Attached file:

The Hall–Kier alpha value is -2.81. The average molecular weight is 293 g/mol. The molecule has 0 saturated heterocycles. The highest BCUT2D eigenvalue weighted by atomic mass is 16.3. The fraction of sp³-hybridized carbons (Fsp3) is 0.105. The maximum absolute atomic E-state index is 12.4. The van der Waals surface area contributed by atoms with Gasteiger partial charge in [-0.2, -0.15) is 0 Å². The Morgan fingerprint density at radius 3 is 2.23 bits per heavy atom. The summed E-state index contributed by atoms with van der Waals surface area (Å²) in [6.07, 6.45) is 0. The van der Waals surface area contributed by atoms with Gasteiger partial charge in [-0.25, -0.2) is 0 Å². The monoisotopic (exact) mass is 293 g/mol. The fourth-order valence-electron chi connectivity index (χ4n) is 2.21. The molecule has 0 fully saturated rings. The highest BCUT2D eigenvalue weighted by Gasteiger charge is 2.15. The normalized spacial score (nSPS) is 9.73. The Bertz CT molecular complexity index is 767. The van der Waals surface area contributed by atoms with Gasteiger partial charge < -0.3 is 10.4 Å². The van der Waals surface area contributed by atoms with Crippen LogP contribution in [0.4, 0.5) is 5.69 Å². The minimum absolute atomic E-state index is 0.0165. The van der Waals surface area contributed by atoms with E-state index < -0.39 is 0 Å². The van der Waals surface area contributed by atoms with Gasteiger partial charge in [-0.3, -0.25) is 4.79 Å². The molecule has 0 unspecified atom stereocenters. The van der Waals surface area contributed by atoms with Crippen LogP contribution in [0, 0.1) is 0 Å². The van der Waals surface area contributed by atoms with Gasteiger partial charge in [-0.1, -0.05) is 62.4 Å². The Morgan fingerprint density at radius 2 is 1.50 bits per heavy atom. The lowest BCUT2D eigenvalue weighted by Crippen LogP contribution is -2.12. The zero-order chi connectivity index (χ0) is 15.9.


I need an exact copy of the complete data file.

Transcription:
The Hall–Kier alpha value is -2.81. The average molecular weight is 293 g/mol. The molecule has 0 saturated heterocycles. The highest BCUT2D eigenvalue weighted by atomic mass is 16.3. The fraction of sp³-hybridized carbons (Fsp3) is 0.105. The maximum absolute atomic E-state index is 12.4. The van der Waals surface area contributed by atoms with Gasteiger partial charge in [-0.2, -0.15) is 0 Å². The Morgan fingerprint density at radius 3 is 2.23 bits per heavy atom. The summed E-state index contributed by atoms with van der Waals surface area (Å²) in [6.07, 6.45) is 0. The van der Waals surface area contributed by atoms with Gasteiger partial charge in [-0.25, -0.2) is 0 Å². The monoisotopic (exact) mass is 293 g/mol. The fourth-order valence-electron chi connectivity index (χ4n) is 2.21. The molecule has 0 fully saturated rings. The highest BCUT2D eigenvalue weighted by Gasteiger charge is 2.15. The normalized spacial score (nSPS) is 9.73. The Bertz CT molecular complexity index is 767. The van der Waals surface area contributed by atoms with Gasteiger partial charge < -0.3 is 10.4 Å². The van der Waals surface area contributed by atoms with Crippen LogP contribution in [0.4, 0.5) is 5.69 Å². The minimum absolute atomic E-state index is 0.0165. The van der Waals surface area contributed by atoms with E-state index < -0.39 is 0 Å². The van der Waals surface area contributed by atoms with Gasteiger partial charge in [-0.3, -0.25) is 4.79 Å². The molecule has 0 unspecified atom stereocenters. The van der Waals surface area contributed by atoms with Crippen LogP contribution in [0, 0.1) is 0 Å². The van der Waals surface area contributed by atoms with Gasteiger partial charge in [-0.1, -0.05) is 62.4 Å². The Morgan fingerprint density at radius 2 is 1.50 bits per heavy atom. The lowest BCUT2D eigenvalue weighted by Crippen LogP contribution is -2.12. The zero-order chi connectivity index (χ0) is 15.9.